I intended to do this as an update post to show how the pineapple I first planted 2 years ago has progressed, but it seems I never wrote a post about it then. My little pineapple friend had outgrown it’s original pot, so I transferred it over to a larger home and added a new friend for it in its original place.
To plant a pineapple from the scraps, leave 1/2″ inch or so of the fruit when you remove the top. Check underneath to see if there are any brown dots around the edges (these are the root buds). If you don’t, keep removing thin slices of the fruit until you do. Now carefully remove the lower 1 inch of the leaves so you have a small stem exposed.
This next part I have seen conflicting information about. Some say to allow the pineapple top to dry for a few days before planting and others say to place it in water. The little pineapple top below was done with the water method, and it doesn’t look quite as good as planting the pineapple top dry (how I did the larger plant above). Both plants looked slightly unhappy at first before perking up though, so the smaller plant still might have a chance. Even though it is a bit dry around the edges, there is some promising new growth in the center. Either way you do this, water around the outside of the plant and not at the center as it can cause rot. When planting, do not allow any soil to fall into the center of the plant or cover the stem with soil, only cover up to the top of the fruit.
Pineapples like well drained soil, so you can add vermiculite to the soil to help with this and keep them in a pot that drains. Water daily to keep the soil wet, but not water logged, for the first week. Water once a week after they are established and keep them in a place where they can get plenty of sun.
For those in a cooler climate, pineapples can be kept in pots and moved inside over the winter. They will die if the temperature falls to 32 degrees or lower. We move ours indoors well before that point to keep them happy.
Image credit: Grow Food Not Lawns
This is a great idea for those with limited gardening space! You won’t exactly be growing sweet potatoes in bulk, but you could make a great salad from the leaves and I like the idea of hanging plants being edible as well as beautiful. This is additional food garden square footage I had not yet considered. I need to do an experiment propagating some sweet potato vines soon so they have a chance to sprout before the weather gets warm!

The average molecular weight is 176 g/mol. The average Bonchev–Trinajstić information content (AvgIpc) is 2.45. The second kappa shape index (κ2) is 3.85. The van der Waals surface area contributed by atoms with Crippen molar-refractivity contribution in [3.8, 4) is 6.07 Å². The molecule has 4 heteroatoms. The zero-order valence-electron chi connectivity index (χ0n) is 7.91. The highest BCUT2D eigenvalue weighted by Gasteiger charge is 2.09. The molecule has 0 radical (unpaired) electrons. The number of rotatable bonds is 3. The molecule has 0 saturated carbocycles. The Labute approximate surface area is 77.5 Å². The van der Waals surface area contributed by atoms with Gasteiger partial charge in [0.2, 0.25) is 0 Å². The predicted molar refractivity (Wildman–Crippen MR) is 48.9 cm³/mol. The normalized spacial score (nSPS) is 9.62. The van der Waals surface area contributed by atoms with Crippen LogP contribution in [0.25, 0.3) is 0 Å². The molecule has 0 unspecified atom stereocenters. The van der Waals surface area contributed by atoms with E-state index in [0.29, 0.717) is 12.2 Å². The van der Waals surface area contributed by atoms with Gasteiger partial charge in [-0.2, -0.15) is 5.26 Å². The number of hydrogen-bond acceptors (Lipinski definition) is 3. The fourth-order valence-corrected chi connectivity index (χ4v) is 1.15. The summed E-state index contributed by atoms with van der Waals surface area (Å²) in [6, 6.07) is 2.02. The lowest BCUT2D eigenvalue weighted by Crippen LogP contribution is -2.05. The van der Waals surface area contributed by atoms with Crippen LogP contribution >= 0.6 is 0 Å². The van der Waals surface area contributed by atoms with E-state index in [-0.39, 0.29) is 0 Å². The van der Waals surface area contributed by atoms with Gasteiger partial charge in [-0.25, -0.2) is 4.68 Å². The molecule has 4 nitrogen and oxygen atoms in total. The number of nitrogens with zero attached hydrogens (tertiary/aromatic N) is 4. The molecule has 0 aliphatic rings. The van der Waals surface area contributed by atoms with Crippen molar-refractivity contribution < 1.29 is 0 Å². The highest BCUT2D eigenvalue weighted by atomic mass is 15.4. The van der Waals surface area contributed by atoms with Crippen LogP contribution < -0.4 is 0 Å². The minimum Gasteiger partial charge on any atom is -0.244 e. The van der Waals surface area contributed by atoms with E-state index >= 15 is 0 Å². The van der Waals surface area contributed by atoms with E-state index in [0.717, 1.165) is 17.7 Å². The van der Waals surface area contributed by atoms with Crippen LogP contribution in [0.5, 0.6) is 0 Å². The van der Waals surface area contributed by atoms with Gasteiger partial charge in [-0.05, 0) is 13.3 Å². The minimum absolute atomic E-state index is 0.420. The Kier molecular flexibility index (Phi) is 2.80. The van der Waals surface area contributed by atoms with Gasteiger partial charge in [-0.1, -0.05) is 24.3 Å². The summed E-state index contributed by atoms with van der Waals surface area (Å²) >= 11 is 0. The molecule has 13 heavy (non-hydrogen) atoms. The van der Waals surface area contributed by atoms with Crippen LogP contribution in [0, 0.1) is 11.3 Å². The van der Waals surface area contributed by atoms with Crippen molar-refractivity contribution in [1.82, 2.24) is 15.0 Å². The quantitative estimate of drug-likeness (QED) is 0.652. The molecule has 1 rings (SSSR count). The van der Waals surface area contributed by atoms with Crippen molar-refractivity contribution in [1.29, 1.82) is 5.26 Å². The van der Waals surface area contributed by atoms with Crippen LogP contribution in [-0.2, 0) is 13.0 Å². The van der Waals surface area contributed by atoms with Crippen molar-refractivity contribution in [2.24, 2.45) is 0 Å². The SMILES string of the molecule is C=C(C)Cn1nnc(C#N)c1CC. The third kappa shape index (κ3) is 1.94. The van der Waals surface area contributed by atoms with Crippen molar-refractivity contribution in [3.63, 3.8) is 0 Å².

Caution: while sweet potato leaves are not poisonous, common potato leaves are so don’t eat the leaves from those!
Growing ginger in your garden is really quite easy. Purchase a fresh piece of ginger from your grocery or farmers market. Look for a large piece with plenty of “nubs” and soak the root overnight in warm water before planting.
If you are in a northern climate where frost is a possibility, you will need to plant the ginger root in a pot that can be transferred indoors in the winter. Either drill a hole in the bottom of the pot, or place rocks at the base for drainage.
Fill the pot with well draining soil almost to the rim. Place the ginger root on top of the soil and cover with a thin (1/2″ to 1″) layer of dirt. Water well and place the pot in a place that gets plenty of sunlight.
Ginger plants like to be watered regularly, but they do best in well drained soil. When I did this experiment in our garden I tried to grow ginger in two pots, the one that received less water did much better than the one that received too much (that root rotted, an extremely stinky experience preparing that pot for the next planting).
After your ginger plant has matured, you can carefully harvest small portions of the root as needed without killing the plant. If you are anything like us, we always end up buying much more ginger than we could use and it either rots in the refrigerator or ends up forgotten in the freezer, so having a ginger plant we can harvest from is a much more sustainable option. If you try this let me know how the ginger does in your own garden!